A power supply's a power supply, right? Wrong. Today's high-end motherboards need robust PSUs; this is one part that you can no longer go cheap on. With that in mind, it's good to see Antec being more creative with their designs. The Neo HE 430 that I tested has a few neat features that make it a cut above the competition.
Firstly, all of the power cables except the main ATX and the 4-pin 12v motherboard cables are modular and removable. The Neo HE comes with several detachable cables; you plug them into the power supply as needed. So if you're building a thin client out of an ATX chassis, you could just hook up the motherboard and save internal space and increase airflow by eliminating all of the unnecessary connectors. Each modular cable has two or three Molex or SATA connectors, just like any other power supply's drive power cables. There are enough connectors for four SATA drives and six Molex-compatible devices, with an adapter to turn one of them into two mini-Molex connectors for floppy drives. There is also a special 6-pin cable for PCI Express boards that require extra power.
Antec claims that the HE is more efficient than standard ATX power supplies. To put that claim to the test, I installed a Neo HE 430 PSU into a computer with the following specs:
- Asus A8N-E motherboard
- AMD Athlon 64 X2 3800+ CPU
- Thermaltake SilentBoost HSF
- Seagate 150GB SATA-V hard drive
- AOpen Combo 52X IDE CDRW/DVD-ROM drive
- Matrox Millennium G550 PCIe
The other PSUs I used in this comparison were an Antec SmartPower 450 and a Vantec Stealth 470. All are comparable in terms of output and price.
To measure the power, I used the Watts Up Pro meter, and recorded data over a period of twenty minutes from power on. This differs somewhat from testing that I do on general computer power consumption; most notably, I'm not waiting until after the initial power spike to start recording.
I started the computer and used it normally in Mandriva Linux 2006 PowerPack Edition, browsing the Web, applying operating system updates, and playing games.
The testing was not entirely scientific because the exact same process could not be duplicated, the procedure was not blind or double-blind, and I didn't use a line conditioner to ensure that the power would be uniform throughout the testing. While this may seem to invalidate the tests, keep in mind that I'm not evaluating drugs for the FDA or publishing a scientific paper -- I'm just measuring a small amount of computer usage to determine if the Neo HE 430 will generally be more efficient than other power supplies under normal desktop computing conditions.
In the below results, four factors are recorded: the watt hours consumed during the test period; the average kilowatt hours per month the system would use based on the trend suggested by the test period; the power factor of the power supply (power factor is a measure of electrical efficiency, and higher numbers are better; see the Wikipedia for more information); and the projected cost to run the computer all day, every day, for one month. The price per KWh is 7.31 cents in US currency, which is roughly the average for the state of Florida as of 2003.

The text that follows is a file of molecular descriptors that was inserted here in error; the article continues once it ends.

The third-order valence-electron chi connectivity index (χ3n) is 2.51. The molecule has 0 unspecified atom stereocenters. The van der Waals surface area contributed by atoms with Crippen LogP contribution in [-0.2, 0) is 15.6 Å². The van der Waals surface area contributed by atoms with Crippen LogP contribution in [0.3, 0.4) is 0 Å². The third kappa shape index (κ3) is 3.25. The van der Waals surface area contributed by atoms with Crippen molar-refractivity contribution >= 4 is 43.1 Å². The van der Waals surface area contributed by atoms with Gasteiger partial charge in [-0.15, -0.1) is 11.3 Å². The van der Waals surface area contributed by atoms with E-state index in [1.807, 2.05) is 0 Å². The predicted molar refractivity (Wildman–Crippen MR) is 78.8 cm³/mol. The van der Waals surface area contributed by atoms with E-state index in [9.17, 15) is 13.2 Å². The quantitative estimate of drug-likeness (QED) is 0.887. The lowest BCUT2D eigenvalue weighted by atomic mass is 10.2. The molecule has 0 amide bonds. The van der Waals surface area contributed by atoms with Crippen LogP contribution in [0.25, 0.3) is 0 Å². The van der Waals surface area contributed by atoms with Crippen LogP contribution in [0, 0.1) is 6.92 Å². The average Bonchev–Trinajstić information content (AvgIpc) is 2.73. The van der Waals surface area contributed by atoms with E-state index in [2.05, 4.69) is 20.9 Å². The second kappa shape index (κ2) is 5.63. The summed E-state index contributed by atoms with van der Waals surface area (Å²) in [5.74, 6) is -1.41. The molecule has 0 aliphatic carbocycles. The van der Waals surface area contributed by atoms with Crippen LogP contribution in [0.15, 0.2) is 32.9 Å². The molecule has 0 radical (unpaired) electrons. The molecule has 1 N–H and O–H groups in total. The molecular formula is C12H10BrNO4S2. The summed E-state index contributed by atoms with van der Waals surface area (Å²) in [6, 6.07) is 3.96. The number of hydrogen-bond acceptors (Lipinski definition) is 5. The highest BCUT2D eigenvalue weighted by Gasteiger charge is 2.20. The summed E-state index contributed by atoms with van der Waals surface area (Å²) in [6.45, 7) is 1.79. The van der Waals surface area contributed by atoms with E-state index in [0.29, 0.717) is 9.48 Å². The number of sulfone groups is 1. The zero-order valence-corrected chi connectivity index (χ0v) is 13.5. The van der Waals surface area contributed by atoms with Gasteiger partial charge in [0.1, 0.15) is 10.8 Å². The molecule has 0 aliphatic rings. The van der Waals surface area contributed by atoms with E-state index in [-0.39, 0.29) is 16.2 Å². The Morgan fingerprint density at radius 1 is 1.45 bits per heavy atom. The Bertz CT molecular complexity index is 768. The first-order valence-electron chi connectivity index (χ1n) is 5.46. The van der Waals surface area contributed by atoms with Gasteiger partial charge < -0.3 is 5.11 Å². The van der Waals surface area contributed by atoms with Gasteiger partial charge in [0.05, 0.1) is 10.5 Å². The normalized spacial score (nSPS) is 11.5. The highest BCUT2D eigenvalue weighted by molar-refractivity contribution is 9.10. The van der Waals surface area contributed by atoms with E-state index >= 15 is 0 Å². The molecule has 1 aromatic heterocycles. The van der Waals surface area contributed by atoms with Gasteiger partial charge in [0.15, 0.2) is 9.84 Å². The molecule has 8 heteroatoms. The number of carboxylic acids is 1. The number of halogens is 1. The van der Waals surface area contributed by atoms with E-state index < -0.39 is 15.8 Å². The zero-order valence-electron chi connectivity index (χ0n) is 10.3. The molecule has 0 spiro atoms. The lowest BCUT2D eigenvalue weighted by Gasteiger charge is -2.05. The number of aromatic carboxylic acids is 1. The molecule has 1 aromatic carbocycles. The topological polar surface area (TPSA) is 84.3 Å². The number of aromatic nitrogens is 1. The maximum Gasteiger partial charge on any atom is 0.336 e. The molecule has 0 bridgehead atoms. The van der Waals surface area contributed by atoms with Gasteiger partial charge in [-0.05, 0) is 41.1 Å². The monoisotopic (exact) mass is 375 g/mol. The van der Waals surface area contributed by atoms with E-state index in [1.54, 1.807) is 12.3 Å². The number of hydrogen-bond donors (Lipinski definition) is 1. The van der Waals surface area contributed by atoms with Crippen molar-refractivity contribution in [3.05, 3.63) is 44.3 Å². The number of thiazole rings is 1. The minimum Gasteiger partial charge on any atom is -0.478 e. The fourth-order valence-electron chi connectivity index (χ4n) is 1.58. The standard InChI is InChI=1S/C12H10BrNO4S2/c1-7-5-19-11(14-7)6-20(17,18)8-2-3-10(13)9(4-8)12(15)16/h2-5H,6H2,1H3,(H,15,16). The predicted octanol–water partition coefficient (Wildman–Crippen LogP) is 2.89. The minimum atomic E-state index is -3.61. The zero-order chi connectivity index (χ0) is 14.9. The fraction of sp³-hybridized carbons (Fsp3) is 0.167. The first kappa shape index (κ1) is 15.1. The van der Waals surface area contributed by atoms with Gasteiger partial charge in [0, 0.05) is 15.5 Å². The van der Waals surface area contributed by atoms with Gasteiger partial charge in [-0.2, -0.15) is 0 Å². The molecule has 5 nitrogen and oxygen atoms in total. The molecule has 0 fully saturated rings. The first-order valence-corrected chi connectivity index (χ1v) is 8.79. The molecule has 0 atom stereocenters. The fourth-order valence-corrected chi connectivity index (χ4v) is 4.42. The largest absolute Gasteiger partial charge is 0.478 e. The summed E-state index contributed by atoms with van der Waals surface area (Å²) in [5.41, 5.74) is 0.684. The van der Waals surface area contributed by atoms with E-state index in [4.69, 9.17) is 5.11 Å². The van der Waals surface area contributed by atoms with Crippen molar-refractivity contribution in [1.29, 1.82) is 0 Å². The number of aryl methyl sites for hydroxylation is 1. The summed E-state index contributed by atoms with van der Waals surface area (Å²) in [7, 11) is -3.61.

|PSU||Watt hours consumed||Average monthly KWh||Power factor||Average monthly cost (Avg. KWh * $0.0731)|
|Antec Neo HE 430||32.8||71||.98||$5.19|
|Antec SmartPower 450||35.9||78||.64||$5.70|
|Vantec Stealth 470||36||78||.62||$5.70|
As you can see, the Antec Neo HE 430 was considerably more efficient than the other two PSUs, but that efficiency didn't seem to save all that much power, even on a 100% duty cycle. But what about when the system is powered off? You might think that you're not using any power when the system is off, but my measurements prove otherwise:
|PSU||Watt hours consumed||Average monthly KWh||Average monthly cost (Avg. KWh * $0.0731)|
|Antec Neo HE 430||0.2||<1||$0.03|
|Antec SmartPower 450||1.3||3||$0.22|
|Vantec Stealth 470||1.2||3||$0.22|
So whether you're using your computer or not, you'll be saving electricity and money with the Neo HE 430. It may not be much, but it's something.
Bugs and problems
An initial limited release of the Neo HE 430 gave me a lot of trouble on modern Asus motherboards, but Antec quickly fixed the problem and sent me a revised release; that one was fine. Any Neo HE 430 that you buy today should be the revised edition. I did not discover any recognizable difference between the working and non-working editions, so if you somehow get a bad one, just contact the reseller (or Antec if the reseller does not handle warranty returns) and get a new one.
Other than that, I did not discover any design flaws or problems with the Neo HE 430.
The other power supplies that I used for this review are relatively modern and can be used for any of today's ATX-based computers. All three are fairly robust and can handle pretty much anything you can fit into a tower chassis; they also cost about the same price. Given similar pricing and capabilities, it would make sense to go with the most energy-efficient option.
Most people don't give a lot of thought to their power supply unless it's not working properly. Certainly there is no incentive to replace your working PSU with a more efficient one unless you're paying a ridiculous amount of money for electricity. New system builders will definitely find long-term value in Antec's line of high efficiency PSUs ala the Neo HE series.
Aside from the practical qualities of the Neo HE 430, the modular cables are a really nice feature, and can make system building and repair a little easier.
Overall, the Antec Neo HE 430 is highly recommended.
|Device support||20- and 24-pin ATX motherboards|
|Market||Midrange desktop and workstation computers|
|Price (retail)||US ~$78 Buy it now from Amazon.com|
|Product Web site||Click here|